Baseline to Baseline, your game recaps

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Perkins_game.jpgWhat happened Wednesday, while you were celebrating your new Ghostbusters prints

Celtics 104 Bobcats 80: Or, “How The Celtics Got Their Groove Back.” The Bobcats hung for a half, giving the Celtics all they could handle. Then the Celtics broke it open and never looked back. 35 points total for the Cats in the second half. Pierce came back, 9-13 shooting, 27 points, and that along with Marquis Daniels putting in 2 turnovers in 30 minutes, that’s enough if the Bobcats’ offense reverts back to primordial ooze (or earlier in the season).

Tyrus Thomas had 15 and 10 with 2 blocked shots, but the Bobcats were forced into nothing but jumpers. That won’t get it done.

Cavaliers 111, Nets 92: The Cavaliers just toyed with the Nets, like Itchy does with Scratchy. Except not as entertaining after a while. LeBron had eight assists in the first quarter, including a jumping bounce pass to Anderson Varejao off the high pick-and-roll. The Nets kinda, sorta stayed close, but only because the Cavs were toying with them, not trying to finish them. If you watched all of this one you are a better man than I. Five straight wins for the Cavs.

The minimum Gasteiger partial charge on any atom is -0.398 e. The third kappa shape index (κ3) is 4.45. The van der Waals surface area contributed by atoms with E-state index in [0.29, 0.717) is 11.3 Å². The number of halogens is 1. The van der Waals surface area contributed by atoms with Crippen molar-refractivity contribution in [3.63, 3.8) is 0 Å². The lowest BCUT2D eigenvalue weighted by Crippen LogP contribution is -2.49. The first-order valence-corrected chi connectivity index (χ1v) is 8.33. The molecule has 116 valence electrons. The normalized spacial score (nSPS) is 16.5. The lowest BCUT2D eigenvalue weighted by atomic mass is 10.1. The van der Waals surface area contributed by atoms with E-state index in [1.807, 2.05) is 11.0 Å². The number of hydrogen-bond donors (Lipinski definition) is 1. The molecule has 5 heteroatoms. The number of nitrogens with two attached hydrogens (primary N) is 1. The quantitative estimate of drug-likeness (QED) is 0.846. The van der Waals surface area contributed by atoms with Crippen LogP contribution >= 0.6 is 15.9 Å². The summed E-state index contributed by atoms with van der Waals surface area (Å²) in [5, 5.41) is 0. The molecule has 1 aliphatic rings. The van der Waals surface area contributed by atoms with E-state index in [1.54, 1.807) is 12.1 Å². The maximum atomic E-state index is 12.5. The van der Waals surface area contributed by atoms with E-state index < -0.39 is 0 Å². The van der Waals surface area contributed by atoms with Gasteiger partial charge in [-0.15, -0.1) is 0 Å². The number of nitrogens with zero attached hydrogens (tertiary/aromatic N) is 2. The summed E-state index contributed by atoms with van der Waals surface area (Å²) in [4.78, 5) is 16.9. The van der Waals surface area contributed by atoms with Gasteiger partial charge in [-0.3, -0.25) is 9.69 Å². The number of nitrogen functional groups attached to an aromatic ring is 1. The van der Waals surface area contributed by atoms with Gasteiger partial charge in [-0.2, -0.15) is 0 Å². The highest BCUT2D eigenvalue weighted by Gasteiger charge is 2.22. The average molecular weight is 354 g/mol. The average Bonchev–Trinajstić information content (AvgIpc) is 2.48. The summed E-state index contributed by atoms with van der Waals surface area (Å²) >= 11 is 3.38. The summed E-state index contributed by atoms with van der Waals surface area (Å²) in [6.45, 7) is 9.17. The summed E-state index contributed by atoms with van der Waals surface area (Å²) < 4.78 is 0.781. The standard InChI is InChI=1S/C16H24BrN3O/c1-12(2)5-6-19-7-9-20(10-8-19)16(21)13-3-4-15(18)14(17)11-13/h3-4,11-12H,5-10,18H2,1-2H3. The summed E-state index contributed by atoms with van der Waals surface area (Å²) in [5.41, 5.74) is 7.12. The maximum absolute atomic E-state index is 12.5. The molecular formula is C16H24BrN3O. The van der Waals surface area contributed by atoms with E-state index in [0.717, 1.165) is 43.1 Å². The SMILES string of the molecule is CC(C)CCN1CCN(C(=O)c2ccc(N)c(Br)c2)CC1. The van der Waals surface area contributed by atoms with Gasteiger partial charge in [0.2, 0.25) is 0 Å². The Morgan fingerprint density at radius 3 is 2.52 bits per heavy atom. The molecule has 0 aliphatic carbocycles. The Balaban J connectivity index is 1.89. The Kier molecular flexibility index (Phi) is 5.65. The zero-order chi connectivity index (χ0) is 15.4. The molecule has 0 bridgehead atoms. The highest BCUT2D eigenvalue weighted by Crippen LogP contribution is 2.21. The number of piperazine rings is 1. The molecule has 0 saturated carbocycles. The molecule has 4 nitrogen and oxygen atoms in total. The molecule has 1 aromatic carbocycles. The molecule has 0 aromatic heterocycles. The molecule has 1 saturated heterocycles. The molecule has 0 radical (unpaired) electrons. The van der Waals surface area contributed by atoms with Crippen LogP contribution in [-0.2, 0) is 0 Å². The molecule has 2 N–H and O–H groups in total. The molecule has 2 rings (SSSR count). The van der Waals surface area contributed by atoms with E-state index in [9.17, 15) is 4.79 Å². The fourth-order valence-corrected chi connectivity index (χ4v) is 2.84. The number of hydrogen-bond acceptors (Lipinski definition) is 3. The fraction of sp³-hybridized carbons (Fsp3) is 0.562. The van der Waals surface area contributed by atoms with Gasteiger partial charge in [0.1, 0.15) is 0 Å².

Knicks 128 Pistons 104: Not that Ben Wallace is the sole defensive impact on the Pistons, but with Wallace out with a knee injury, the Pistons did give up double digits to six of the eight Knicks that played.

Tracy McGrady had another flashback game, reminding us that he can be an impact guy. He shot 50% from the floor, and had 7 rebounds and 8 assists. It’s got to be frustrating for McGrady of all people, to know what he’s capable of, but not be able to do it consistently. Then again, if Austin Daye is getting time on him, who knows what can happen?